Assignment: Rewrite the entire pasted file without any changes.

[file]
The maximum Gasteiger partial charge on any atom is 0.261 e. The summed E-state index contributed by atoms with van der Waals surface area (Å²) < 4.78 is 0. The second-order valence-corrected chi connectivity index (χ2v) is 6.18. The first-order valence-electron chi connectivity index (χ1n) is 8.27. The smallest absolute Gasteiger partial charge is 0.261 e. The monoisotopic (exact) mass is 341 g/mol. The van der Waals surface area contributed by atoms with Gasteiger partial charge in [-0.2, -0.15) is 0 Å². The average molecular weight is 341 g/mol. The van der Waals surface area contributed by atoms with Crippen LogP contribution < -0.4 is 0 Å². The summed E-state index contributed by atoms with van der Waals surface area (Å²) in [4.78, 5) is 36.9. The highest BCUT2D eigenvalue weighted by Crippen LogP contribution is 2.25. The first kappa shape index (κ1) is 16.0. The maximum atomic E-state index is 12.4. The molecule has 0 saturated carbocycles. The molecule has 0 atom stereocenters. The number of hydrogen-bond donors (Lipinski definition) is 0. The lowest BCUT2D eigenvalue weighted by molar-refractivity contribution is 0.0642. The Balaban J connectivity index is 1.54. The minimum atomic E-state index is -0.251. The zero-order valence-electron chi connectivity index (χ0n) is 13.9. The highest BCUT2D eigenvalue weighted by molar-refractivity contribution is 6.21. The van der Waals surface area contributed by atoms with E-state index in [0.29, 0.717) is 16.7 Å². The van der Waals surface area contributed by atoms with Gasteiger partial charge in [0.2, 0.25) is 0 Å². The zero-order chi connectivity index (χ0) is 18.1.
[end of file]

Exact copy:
The maximum Gasteiger partial charge on any atom is 0.261 e. The summed E-state index contributed by atoms with van der Waals surface area (Å²) < 4.78 is 0. The second-order valence-corrected chi connectivity index (χ2v) is 6.18. The first-order valence-electron chi connectivity index (χ1n) is 8.27. The smallest absolute Gasteiger partial charge is 0.261 e. The monoisotopic (exact) mass is 341 g/mol. The van der Waals surface area contributed by atoms with Gasteiger partial charge in [-0.2, -0.15) is 0 Å². The average molecular weight is 341 g/mol. The van der Waals surface area contributed by atoms with Crippen LogP contribution < -0.4 is 0 Å². The summed E-state index contributed by atoms with van der Waals surface area (Å²) in [4.78, 5) is 36.9. The highest BCUT2D eigenvalue weighted by Crippen LogP contribution is 2.25. The first kappa shape index (κ1) is 16.0. The maximum atomic E-state index is 12.4. The molecule has 0 saturated carbocycles. The molecule has 0 atom stereocenters. The number of hydrogen-bond donors (Lipinski definition) is 0. The lowest BCUT2D eigenvalue weighted by molar-refractivity contribution is 0.0642. The Balaban J connectivity index is 1.54. The minimum atomic E-state index is -0.251. The zero-order valence-electron chi connectivity index (χ0n) is 13.9. The highest BCUT2D eigenvalue weighted by molar-refractivity contribution is 6.21. The van der Waals surface area contributed by atoms with E-state index in [0.29, 0.717) is 16.7 Å². The van der Waals surface area contributed by atoms with Gasteiger partial charge in [0.2, 0.25) is 0 Å². The zero-order chi connectivity index (χ0) is 18.1.